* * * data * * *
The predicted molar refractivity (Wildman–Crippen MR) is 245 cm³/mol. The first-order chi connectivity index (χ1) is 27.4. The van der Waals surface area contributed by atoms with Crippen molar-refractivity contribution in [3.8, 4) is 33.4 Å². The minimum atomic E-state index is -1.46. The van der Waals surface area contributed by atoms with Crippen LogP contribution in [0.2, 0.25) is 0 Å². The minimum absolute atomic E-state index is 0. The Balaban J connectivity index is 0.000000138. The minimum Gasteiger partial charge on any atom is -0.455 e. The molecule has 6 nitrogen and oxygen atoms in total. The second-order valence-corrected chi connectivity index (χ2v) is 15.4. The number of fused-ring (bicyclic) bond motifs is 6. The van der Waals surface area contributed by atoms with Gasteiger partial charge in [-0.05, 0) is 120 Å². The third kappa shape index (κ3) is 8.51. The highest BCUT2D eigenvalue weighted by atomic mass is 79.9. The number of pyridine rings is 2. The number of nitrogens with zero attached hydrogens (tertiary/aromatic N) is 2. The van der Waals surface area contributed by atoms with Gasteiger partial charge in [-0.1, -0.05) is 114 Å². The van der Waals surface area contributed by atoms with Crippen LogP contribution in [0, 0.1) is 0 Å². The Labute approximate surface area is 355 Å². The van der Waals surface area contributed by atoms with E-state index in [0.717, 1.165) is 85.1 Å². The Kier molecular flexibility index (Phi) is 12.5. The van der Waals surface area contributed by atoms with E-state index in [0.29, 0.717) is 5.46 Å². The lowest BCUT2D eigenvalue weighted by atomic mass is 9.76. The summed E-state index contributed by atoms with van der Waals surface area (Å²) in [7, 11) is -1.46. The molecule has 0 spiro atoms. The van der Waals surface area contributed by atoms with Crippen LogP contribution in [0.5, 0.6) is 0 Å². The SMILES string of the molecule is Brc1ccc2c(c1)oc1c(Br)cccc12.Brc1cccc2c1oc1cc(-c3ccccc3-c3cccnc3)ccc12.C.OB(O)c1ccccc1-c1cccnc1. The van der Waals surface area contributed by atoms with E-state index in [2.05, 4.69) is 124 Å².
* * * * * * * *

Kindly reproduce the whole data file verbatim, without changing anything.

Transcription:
The predicted molar refractivity (Wildman–Crippen MR) is 245 cm³/mol. The first-order chi connectivity index (χ1) is 27.4. The van der Waals surface area contributed by atoms with Crippen molar-refractivity contribution in [3.8, 4) is 33.4 Å². The minimum atomic E-state index is -1.46. The van der Waals surface area contributed by atoms with Crippen LogP contribution in [0.2, 0.25) is 0 Å². The minimum absolute atomic E-state index is 0. The Balaban J connectivity index is 0.000000138. The minimum Gasteiger partial charge on any atom is -0.455 e. The molecule has 6 nitrogen and oxygen atoms in total. The second-order valence-corrected chi connectivity index (χ2v) is 15.4. The number of fused-ring (bicyclic) bond motifs is 6. The van der Waals surface area contributed by atoms with Gasteiger partial charge in [-0.05, 0) is 120 Å². The third kappa shape index (κ3) is 8.51. The highest BCUT2D eigenvalue weighted by atomic mass is 79.9. The number of pyridine rings is 2. The number of nitrogens with zero attached hydrogens (tertiary/aromatic N) is 2. The van der Waals surface area contributed by atoms with Gasteiger partial charge in [-0.1, -0.05) is 114 Å². The van der Waals surface area contributed by atoms with Crippen LogP contribution in [0, 0.1) is 0 Å². The Labute approximate surface area is 355 Å². The van der Waals surface area contributed by atoms with E-state index in [0.717, 1.165) is 85.1 Å². The Kier molecular flexibility index (Phi) is 12.5. The van der Waals surface area contributed by atoms with E-state index in [0.29, 0.717) is 5.46 Å². The lowest BCUT2D eigenvalue weighted by atomic mass is 9.76. The summed E-state index contributed by atoms with van der Waals surface area (Å²) in [7, 11) is -1.46. The molecule has 0 spiro atoms. The van der Waals surface area contributed by atoms with Crippen LogP contribution in [0.5, 0.6) is 0 Å². The SMILES string of the molecule is Brc1ccc2c(c1)oc1c(Br)cccc12.Brc1cccc2c1oc1cc(-c3ccccc3-c3cccnc3)ccc12.C.OB(O)c1ccccc1-c1cccnc1. The van der Waals surface area contributed by atoms with E-state index in [2.05, 4.69) is 124 Å².